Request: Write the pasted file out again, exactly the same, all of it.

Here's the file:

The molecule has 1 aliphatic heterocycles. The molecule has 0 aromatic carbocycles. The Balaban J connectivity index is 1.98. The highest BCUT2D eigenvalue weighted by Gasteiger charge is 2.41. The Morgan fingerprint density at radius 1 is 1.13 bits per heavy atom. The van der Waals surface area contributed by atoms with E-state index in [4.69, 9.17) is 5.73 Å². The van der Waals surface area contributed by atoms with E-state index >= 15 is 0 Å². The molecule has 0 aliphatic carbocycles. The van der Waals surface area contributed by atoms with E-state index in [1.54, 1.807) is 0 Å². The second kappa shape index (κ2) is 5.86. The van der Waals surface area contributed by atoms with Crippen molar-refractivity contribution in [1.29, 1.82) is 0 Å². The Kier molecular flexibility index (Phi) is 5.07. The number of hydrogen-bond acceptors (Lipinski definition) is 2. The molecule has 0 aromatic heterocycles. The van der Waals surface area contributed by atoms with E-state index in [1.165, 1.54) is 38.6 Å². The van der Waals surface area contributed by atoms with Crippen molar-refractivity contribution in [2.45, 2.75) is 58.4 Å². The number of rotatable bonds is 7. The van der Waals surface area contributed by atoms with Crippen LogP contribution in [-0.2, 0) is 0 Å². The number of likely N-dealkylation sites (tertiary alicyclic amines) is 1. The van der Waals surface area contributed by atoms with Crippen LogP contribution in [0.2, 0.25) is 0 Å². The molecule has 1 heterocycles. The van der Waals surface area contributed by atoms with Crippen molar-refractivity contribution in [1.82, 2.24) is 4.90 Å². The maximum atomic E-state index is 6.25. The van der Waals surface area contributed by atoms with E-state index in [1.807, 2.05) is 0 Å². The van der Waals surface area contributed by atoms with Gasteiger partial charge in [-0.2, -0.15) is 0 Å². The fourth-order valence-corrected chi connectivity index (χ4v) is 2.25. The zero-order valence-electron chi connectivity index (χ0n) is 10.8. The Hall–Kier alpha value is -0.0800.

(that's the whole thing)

The molecule has 1 aliphatic heterocycles. The molecule has 0 aromatic carbocycles. The Balaban J connectivity index is 1.98. The highest BCUT2D eigenvalue weighted by Gasteiger charge is 2.41. The Morgan fingerprint density at radius 1 is 1.13 bits per heavy atom. The van der Waals surface area contributed by atoms with E-state index in [4.69, 9.17) is 5.73 Å². The van der Waals surface area contributed by atoms with E-state index >= 15 is 0 Å². The molecule has 0 aliphatic carbocycles. The van der Waals surface area contributed by atoms with E-state index in [1.54, 1.807) is 0 Å². The second kappa shape index (κ2) is 5.86. The van der Waals surface area contributed by atoms with Crippen molar-refractivity contribution in [1.29, 1.82) is 0 Å². The Kier molecular flexibility index (Phi) is 5.07. The number of hydrogen-bond acceptors (Lipinski definition) is 2. The molecule has 0 aromatic heterocycles. The van der Waals surface area contributed by atoms with E-state index in [1.165, 1.54) is 38.6 Å². The van der Waals surface area contributed by atoms with Crippen molar-refractivity contribution in [2.45, 2.75) is 58.4 Å². The number of rotatable bonds is 7. The van der Waals surface area contributed by atoms with Crippen LogP contribution in [-0.2, 0) is 0 Å². The number of likely N-dealkylation sites (tertiary alicyclic amines) is 1. The van der Waals surface area contributed by atoms with Crippen LogP contribution in [0.2, 0.25) is 0 Å². The molecule has 1 heterocycles. The van der Waals surface area contributed by atoms with Crippen molar-refractivity contribution in [1.82, 2.24) is 4.90 Å². The maximum atomic E-state index is 6.25. The van der Waals surface area contributed by atoms with E-state index in [1.807, 2.05) is 0 Å². The van der Waals surface area contributed by atoms with Gasteiger partial charge in [-0.2, -0.15) is 0 Å². The fourth-order valence-corrected chi connectivity index (χ4v) is 2.25. The zero-order valence-electron chi connectivity index (χ0n) is 10.8. The Hall–Kier alpha value is -0.0800.